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The view from here…

March 11, 2019

Okay, well, I have been working on three writing projects and taking a six week set of creative writing classes (they were a Christmas present), plus living through one of the coldest and cloudiest Chicago winters in recent memory, so my interest in blogging lagged.

So, I just sat and read and listened and watched.

If you step back for a moment, you’ll notice that the sand is eroding out from under the feet of our current set of half-wit political leaders – Trudeau, Trump, Macron, May, Morrison – the corporate vacuous puppet-queens who work at the behest of the neo-liberal aristocracy – the ages-old oligarchic egoists who glory in pure power – no matter the cost to people or the planet.

Image result for alexandria ocasio-cortez omar congress hearingsBut we also now watch as the new wave of quiet revolutionaries organize the grass-roots power – Alexandria Ocasio-Cortez, Ayanna Pressley, Rashida Tlaib, Ilhan Omar, Jody Wilson-Raybould and others – and we wonder: are they, finally, the true manifestation of political power the movements of the 1960’s forgot to truly organize; are they the progressive pro-science and justice last stand for the environment and for the masses who are rapidly being returned to serfdom; or are they the last great flourish before the collapse?

Image result for the sixth extinctionAfter our million year march out of the trees, through countless ice-ages, through the discovery of agriculture – the domestication of plant and animal – through the rise and fall of endless civilizations on a planet once large enough to sustain our cancerous approach to life and nature – can we appreciate, after a million years – that we are now rapidly advancing on an endtime? – an extinction of global proportions purely of our making? – that this may not be just any old last stand, but quite possibly the last stand?

Only our children really seem to appreciate what is at stake. Increasingly, around the world, high school students are on the march. A friend who works as a university counselor tells me that “environmental anxiety” is the fastest growing issue she has to deal with in her practice (especially with female university students).

The Future is all young people have to live for. The future is what sustains a young person’s sense of self, his or her sense of possibilities. We were no different, once.

The post-war baby boomers came of age knowing something was dreadfully wrong with western culture – race, power, gender, the environment – all of the paramount issues of today can trace their roots back to the protests of the 1950’s and 1960’s – but it was, for the most part a floundering movement, still too tied to earlier themes of patriarchy and white privilege, in the main too easily distracted by drugs and materialism – the majority of boomers easily bought off with the promise of high paying jobs, endless consumerism, the cottage by the lake.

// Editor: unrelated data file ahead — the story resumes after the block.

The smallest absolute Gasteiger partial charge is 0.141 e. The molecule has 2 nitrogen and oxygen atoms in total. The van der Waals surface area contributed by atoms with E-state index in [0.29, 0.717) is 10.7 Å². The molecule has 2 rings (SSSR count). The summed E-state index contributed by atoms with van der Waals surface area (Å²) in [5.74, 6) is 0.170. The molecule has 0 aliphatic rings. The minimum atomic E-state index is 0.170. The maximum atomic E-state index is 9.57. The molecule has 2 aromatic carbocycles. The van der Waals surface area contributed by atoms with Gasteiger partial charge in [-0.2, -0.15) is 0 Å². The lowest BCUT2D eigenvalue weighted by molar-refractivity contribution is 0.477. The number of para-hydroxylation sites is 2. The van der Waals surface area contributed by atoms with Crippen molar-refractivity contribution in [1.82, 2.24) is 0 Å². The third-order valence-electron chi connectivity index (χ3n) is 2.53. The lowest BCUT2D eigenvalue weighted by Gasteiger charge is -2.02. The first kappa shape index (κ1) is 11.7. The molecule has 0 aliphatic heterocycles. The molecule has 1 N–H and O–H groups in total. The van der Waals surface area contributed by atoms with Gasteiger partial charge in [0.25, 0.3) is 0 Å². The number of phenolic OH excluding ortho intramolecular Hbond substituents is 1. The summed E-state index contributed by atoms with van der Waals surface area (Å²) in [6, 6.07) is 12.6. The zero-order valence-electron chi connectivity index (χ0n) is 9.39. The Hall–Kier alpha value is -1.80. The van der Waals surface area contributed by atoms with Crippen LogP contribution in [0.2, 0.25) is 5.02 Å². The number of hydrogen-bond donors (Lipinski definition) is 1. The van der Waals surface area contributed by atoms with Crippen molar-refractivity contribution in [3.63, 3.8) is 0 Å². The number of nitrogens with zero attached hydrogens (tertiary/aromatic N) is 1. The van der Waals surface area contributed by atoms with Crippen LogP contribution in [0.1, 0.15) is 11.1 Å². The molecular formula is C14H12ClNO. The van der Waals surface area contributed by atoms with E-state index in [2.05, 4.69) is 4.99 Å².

As much as I despise the new minimalist aesthetic I see flourishing among young people, I understand where it is coming from. Consumption is killing us, killing the planet. We know we need to live with less. (Though, it is also about control of space, in a world rapidly uncontrollable. But that is a different story for a different day.)

The transition from being a political child to being a political adolescent is never easy. And then from adolescence to adulthood – an even harder transition.

There are many things I do not like about social media – but the rapid dissemination of information is not one of them. Increasingly, we are being forced to grow up – to understand (however reluctantly) that, if we are to survive, if we are to allow the planet to survive, fundamental things need to change.

And it will be the young smart women who will lead this transition – for they are the depositories of all that has gone wrong with the patriarchy. It should come as no surprise that the leaders of a true (perhaps last) renaissance in democracy will be smart young women of color, for they have been the last and least enfranchised recipients of all that is wrong in a patriarchy that values dominance above all else – they know best what is wrong, and what needs to be fixed.

Image result for dave eggers the monk of mokhaLast week at a Dave Eggers and Mokhtar Alkhanshali book launch and signing event, I got to talk with three young Muslim-American women who are law students at the University of Chicago. Each with their own story to tell – Pakistan, Jordan, Egypt – all three of them eager to fight for true democratic principles of equality, opportunity, civil rights. They were ferocious in their commentary on gender politics, American pop culture, environmentalism. With a wickedly dark sense of humor.

Over the past week I was also part of a team that judged Chicago area high school history projects, looking for that spark that would go on the state and national history competition.

Every project I reviewed (22 in total) – no matter the topic – had to deal with institutional racism and it’s impact on their topic – for this virus infects every aspect of Chicago’s and America’s history. All of the projects I reviewed, save two, were by young women and men of color.

America’s past and America’s future – glimpsed in the young people I talked to, both at the Egger’s event and in the national history competition. Young. Smart. Eager.

White, Black, Brown, Indigenous – all of them smart young women and men who say they are fighting to change the old system – our last and best hope at real change.

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